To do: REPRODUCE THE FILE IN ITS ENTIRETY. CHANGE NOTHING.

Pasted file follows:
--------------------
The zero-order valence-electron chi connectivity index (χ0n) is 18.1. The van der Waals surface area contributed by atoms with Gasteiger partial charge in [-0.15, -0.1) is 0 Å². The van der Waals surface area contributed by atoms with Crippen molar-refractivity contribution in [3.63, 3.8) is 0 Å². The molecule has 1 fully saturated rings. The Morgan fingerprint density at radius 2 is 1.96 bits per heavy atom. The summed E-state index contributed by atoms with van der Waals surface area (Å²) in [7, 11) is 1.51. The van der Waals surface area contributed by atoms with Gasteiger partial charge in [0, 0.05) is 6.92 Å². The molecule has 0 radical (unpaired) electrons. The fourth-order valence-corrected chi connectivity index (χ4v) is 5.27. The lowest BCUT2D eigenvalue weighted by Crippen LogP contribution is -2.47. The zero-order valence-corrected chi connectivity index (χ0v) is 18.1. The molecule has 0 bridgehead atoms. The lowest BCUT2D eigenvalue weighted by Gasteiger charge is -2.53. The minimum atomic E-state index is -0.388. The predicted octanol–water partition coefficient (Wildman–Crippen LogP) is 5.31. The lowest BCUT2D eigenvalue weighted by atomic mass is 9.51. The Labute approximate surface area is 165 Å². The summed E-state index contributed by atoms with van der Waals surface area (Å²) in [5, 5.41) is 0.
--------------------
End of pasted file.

The zero-order valence-electron chi connectivity index (χ0n) is 18.1. The van der Waals surface area contributed by atoms with Gasteiger partial charge in [-0.15, -0.1) is 0 Å². The van der Waals surface area contributed by atoms with Crippen molar-refractivity contribution in [3.63, 3.8) is 0 Å². The molecule has 1 fully saturated rings. The Morgan fingerprint density at radius 2 is 1.96 bits per heavy atom. The summed E-state index contributed by atoms with van der Waals surface area (Å²) in [7, 11) is 1.51. The van der Waals surface area contributed by atoms with Gasteiger partial charge in [0, 0.05) is 6.92 Å². The molecule has 0 radical (unpaired) electrons. The fourth-order valence-corrected chi connectivity index (χ4v) is 5.27. The lowest BCUT2D eigenvalue weighted by Crippen LogP contribution is -2.47. The zero-order valence-corrected chi connectivity index (χ0v) is 18.1. The molecule has 0 bridgehead atoms. The lowest BCUT2D eigenvalue weighted by Gasteiger charge is -2.53. The minimum atomic E-state index is -0.388. The predicted octanol–water partition coefficient (Wildman–Crippen LogP) is 5.31. The lowest BCUT2D eigenvalue weighted by atomic mass is 9.51. The Labute approximate surface area is 165 Å². The summed E-state index contributed by atoms with van der Waals surface area (Å²) in [5, 5.41) is 0.